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Disband; and, wandering, each his several way
Pursues, as inclination or sad choice.

Leads him perplexed, where he may likeliest find
Truce to his restless thoughts, and entertain
The irksome hours, till his great Chief return.
Part on the plain, or in the air sublime,
Upon the wing or in swift race contend,
As at the Olympian games or Pythian fields;
Part curb their fiery steeds, or shun the goal
With rapid wheels, or fronted brigads form:
As when, to warn proud cities, war appears
Waged in the troubled sky, and armies rush
To battle in the clouds; before each van
Prick forth the aery knights, and couch their spears,
Till thickest legions close; with feats of arms
From either end of heaven the welkin burns.
Others, with vast Typhoean rage, more fell,

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Rend up both rocks and hills, and ride the air

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In whirlwind; Hell scarce holds the wild uproar:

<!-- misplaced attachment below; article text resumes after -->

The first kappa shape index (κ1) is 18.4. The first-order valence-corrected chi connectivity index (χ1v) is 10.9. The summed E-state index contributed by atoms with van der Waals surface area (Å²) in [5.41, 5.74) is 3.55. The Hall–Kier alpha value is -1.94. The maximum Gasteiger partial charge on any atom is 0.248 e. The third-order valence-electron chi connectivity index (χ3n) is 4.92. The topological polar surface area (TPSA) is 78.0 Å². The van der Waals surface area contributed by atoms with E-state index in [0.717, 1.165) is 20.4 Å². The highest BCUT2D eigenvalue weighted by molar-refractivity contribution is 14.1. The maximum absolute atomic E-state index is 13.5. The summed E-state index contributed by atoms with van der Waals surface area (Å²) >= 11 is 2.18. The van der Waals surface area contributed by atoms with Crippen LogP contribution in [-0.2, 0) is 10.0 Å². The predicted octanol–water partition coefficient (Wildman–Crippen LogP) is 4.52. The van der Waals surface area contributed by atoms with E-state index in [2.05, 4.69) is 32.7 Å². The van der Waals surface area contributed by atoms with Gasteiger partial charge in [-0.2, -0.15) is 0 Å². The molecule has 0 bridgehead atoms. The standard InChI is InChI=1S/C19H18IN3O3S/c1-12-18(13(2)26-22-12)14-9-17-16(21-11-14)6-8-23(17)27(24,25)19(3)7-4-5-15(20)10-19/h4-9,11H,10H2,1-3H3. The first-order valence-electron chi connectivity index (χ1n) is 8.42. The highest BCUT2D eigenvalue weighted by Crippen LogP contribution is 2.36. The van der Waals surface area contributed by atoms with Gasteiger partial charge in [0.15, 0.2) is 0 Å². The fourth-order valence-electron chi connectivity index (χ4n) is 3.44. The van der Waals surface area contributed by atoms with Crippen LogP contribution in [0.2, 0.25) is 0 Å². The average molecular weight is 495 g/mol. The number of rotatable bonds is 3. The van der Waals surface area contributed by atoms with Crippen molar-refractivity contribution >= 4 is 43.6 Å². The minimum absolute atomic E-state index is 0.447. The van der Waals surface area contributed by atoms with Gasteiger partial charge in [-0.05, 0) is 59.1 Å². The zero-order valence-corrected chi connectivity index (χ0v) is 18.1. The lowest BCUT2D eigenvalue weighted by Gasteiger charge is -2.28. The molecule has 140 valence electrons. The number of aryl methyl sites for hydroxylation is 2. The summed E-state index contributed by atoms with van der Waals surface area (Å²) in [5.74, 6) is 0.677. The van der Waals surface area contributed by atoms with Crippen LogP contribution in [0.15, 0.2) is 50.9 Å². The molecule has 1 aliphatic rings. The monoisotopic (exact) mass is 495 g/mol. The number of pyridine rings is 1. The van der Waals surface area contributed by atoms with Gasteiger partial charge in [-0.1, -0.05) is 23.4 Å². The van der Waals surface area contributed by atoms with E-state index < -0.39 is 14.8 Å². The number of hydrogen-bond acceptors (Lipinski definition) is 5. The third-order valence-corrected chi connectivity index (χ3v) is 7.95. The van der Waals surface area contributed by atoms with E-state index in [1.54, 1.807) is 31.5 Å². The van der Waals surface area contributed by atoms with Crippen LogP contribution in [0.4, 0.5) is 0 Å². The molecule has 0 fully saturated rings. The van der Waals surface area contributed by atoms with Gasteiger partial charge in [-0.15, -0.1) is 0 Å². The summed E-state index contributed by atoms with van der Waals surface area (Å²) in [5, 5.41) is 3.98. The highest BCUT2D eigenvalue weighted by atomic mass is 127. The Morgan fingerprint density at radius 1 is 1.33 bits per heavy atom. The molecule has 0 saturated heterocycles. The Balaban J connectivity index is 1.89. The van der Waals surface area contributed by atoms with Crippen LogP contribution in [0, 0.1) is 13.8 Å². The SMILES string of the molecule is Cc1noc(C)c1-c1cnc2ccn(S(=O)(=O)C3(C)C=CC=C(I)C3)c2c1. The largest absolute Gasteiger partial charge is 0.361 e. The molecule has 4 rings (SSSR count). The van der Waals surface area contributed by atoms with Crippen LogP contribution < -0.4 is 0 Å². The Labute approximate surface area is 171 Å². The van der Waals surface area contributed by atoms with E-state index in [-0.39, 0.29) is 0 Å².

As when Alcides, from Echalia crowned

With conquest, felt the envenomed robe, and tore
Through pain up by the roots Thessalian pines,
And Lichas from the top of Eta threw

Into the Euboic sea. Others, more mild,

Retreated in a silent valley, sing

With notes angelical to many a harp

Their own heroic deeds, and hapless fall

By doom of battle, and complain that Fate

Free Virtue should enthrall to Force or Chance.
Their song was partial; but the harmony
(What could it less when Spirits immortal sing?)
Suspended Hell, and took with ravishment
The thronging audience. In discourse more sweet
(For Eloquence the Soul, Song charms the Sense)

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Others apart sat on a hill retired,

In thoughts more elevate, and reasoned high

Of Providence, Foreknowledge, Will, and Fate-
Fixed fate, free will, foreknowledge absolute-
And found no end, in wandering mazes lost.
Of good and evil much they argued then,
Of happiness and final misery,